Much of what I find myself doing as a speech coach is falling more into the mentoring category than the instructing category. I recently got an idea from a client. He had called to discuss hiring me to speak to his staff, something I’ve done several times for his organization. At the close of the conversation, he asked about one of his employees. “
He’s someone we’ve targeted to be a key part of our future. He’s incredibly reliable and capable. But his new responsibilities will put him in front of customers. A lot. We’re not sure he’s ready for the spotlight and he has voiced some reservations about his public-facing skills. Do you think he can do it?”
With no other background and no time to prepare, it sure felt like a loaded question. Sometimes I’m amazed at my response to questions like this. The answers seem to be moments of enlightenment and I wish I could have them recorded for later. Other times… well, let’s just say I often wish I could play a do-over card.
But in this case, I loved my impromptu response. “
If this is an issue about his skills – those can be taught. To anyone. And I’m your guy. But if this is an issue about self-worth and leadership, then I think that should be mentored and investigated within your organization, and most notably from you. Have you talked to him directly about how you feel and what you’re thinking?”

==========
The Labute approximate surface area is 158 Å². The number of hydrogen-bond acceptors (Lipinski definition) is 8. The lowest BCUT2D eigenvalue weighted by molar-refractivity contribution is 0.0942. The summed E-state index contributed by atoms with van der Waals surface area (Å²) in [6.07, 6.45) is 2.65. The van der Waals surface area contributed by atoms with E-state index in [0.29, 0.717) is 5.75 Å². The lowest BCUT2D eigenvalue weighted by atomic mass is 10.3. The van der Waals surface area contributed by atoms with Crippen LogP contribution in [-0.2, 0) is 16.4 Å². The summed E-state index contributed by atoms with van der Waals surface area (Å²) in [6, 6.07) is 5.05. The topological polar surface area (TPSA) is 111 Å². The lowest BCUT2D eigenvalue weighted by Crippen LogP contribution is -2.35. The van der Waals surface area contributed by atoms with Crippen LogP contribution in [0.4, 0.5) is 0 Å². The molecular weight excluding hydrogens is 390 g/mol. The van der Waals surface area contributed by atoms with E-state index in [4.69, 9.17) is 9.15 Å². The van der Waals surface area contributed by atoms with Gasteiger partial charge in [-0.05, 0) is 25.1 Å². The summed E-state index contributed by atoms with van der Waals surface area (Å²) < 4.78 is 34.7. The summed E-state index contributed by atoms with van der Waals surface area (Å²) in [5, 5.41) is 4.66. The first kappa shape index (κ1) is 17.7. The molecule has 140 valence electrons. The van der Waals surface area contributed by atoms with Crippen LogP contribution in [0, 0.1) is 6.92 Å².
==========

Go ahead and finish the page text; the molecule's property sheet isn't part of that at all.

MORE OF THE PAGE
There was a long pause. Finally, he concluded: “
I should mentor him internally.” I agreed.
I believe that mentorship is a key ingredient to growing any organization (or person) and making it last. I also observe that it is missing in most organizations.
Virtually every great speaker I’ve had a chance to interview has said a mentor/coach was the key to getting them prepared for the big stage.
Most of the people I’ve run into that were fantastic speakers/communicators revealed when pressed that a mentor/coach was key in getting them prepared for the big stage. Someone took the time – rarely as part of a training program – to educate and rub off the skills, motivation, and confidence to achieve something they could not do on their own..
There are volumes written on mentorship, just like there are on speaking. And that’s the problem. Mentorship (and speaking) are not something to learn from a book.